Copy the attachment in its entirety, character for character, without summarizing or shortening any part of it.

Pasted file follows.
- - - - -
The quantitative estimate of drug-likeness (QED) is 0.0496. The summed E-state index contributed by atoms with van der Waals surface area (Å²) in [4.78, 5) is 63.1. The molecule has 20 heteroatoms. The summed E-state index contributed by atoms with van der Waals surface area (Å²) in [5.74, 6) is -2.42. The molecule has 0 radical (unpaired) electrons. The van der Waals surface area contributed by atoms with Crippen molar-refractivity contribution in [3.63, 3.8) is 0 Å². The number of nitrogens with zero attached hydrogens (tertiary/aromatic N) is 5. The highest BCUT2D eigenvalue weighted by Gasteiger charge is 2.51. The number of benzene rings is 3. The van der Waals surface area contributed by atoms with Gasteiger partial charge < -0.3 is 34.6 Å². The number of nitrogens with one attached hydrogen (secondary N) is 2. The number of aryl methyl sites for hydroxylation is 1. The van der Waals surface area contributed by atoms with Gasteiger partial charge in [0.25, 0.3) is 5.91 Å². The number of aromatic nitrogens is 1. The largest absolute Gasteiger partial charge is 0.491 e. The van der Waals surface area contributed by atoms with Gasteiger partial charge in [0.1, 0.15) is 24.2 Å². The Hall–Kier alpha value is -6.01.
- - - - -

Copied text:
The quantitative estimate of drug-likeness (QED) is 0.0496. The summed E-state index contributed by atoms with van der Waals surface area (Å²) in [4.78, 5) is 63.1. The molecule has 20 heteroatoms. The summed E-state index contributed by atoms with van der Waals surface area (Å²) in [5.74, 6) is -2.42. The molecule has 0 radical (unpaired) electrons. The van der Waals surface area contributed by atoms with Crippen molar-refractivity contribution in [3.63, 3.8) is 0 Å². The number of nitrogens with zero attached hydrogens (tertiary/aromatic N) is 5. The highest BCUT2D eigenvalue weighted by Gasteiger charge is 2.51. The number of benzene rings is 3. The van der Waals surface area contributed by atoms with Gasteiger partial charge < -0.3 is 34.6 Å². The number of nitrogens with one attached hydrogen (secondary N) is 2. The number of aryl methyl sites for hydroxylation is 1. The van der Waals surface area contributed by atoms with Gasteiger partial charge in [0.25, 0.3) is 5.91 Å². The number of aromatic nitrogens is 1. The largest absolute Gasteiger partial charge is 0.491 e. The van der Waals surface area contributed by atoms with Gasteiger partial charge in [0.1, 0.15) is 24.2 Å². The Hall–Kier alpha value is -6.01.